# Electronics/Static Electricity

## Static Electricity

This is a rough draft.

As this is a book, it should have historical stories and stuff to make it more interesting. Greeks and amber in this section, for instance.

When a solitary atom has the same number of electrons and protons, it has no overall charge. The individual charges cancel out. It is said to be neutral.

An atom that has more electrons than protons is negatively charged. The atom will have a tendency to attract other particles that have a positive charge, and repel particles with a negative charge.

An atom that has less electrons than protons is positively charged. The atom will attract negative particles (like solitary electrons or negatively charged atoms) and repel positive particles (like solitary protons or positively charged atoms).

If a solitary proton and electron are placed near each other (or even far away, as long as nothing else is nearby), they will move closer together, until the electron becomes "attached" to the proton and they form a hydrogen atom. An atom of metal that is positively charged (missing electrons) and a free electron will behave the same way.

The same goes for macroscopic objects. A metal sphere that has a significant amount of atoms that have the same number of electrons and protons is neutral. Also, if there are several atoms that are positively charged or negatively charged, it is said that the whole object is charged. This may not be noticeable if only a few atoms on the object are charged.

Charged metal spheres will attract and repel each other according to the same rules as individual particles.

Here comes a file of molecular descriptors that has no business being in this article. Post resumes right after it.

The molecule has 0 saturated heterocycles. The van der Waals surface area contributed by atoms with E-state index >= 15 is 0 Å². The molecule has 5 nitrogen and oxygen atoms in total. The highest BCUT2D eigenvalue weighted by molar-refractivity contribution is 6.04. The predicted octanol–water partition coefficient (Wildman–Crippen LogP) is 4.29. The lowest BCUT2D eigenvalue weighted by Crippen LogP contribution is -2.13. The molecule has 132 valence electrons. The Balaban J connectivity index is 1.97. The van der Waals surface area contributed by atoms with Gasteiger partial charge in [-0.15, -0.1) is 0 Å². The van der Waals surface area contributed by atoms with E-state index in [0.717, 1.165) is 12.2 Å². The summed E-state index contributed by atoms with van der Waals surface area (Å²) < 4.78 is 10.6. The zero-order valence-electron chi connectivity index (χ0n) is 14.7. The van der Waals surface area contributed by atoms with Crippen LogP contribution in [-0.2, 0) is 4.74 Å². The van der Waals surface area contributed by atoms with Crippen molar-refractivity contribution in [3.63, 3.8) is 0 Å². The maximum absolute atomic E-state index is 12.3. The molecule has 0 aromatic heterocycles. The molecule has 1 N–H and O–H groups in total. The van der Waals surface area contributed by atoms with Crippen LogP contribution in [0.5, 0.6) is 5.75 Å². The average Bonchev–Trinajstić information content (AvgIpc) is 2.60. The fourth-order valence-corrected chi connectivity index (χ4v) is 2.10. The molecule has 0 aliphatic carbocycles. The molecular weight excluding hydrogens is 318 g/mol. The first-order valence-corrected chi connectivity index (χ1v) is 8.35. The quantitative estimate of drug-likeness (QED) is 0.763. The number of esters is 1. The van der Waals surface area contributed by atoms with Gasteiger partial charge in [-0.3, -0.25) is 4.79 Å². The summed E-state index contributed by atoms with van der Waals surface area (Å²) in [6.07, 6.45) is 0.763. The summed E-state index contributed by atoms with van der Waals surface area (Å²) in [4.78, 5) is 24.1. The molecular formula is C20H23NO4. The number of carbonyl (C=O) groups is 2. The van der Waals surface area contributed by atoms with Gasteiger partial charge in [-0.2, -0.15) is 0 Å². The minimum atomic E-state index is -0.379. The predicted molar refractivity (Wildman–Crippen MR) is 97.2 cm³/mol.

A solitary metal sphere with an excess of electrons will tend to have the extra electrons spread out evenly across the surface of the sphere (not in the interior). This is because the electrons repel each other, and try to get as far apart as possible. On a positively charged sphere, the positive charge (absence of electrons) also spreads evenly across the surface due to its lack of electrons. (Talk about the neat shielding properties of Faraday cages) In the space inside to the sphere there is no charge.

In the case of insulating spheres charge does not move throughout the object, it just sits there. The electrons in this object are not constantly moving from atom to atom, so the empty holes have no way to be filled by their neighbors.

A Van de Graaff generator is basically a pump for electrons (or a "charge pump"). It uses the triboelectric effect to take electrons from one conductor and deposit them on another. The triboelectric effect is caused when two different materials are brought into contact and then separated. One material will have more of a tendency to attract extra electrons, and some of the electrons will transfer from one material to the other. The Van de Graaff generator accomplishes this with a silk or rubber belt held tightly between two rollers of different materials. As the belt comes into contact with one roller and then separates, it picks up charge from the roller. When it comes into contact with the other roller and then separates, it deposits the charge.

It thus makes one roller positively charged and the other negatively charged. The electrons are supplied to one roller and extracted from the other by metal brushes, connected to the large conductors. This creates a voltage between the conductors, due to their distance.

(Should we really be going into so much detail about it though?... I guess as an example of a very basic electric circuit, it is a good example. Maybe we could just link to Wikipedia triboelectric effect? That's the thing I don't like about wikibooks. You have to provide all of the background instead of just directing them to it.)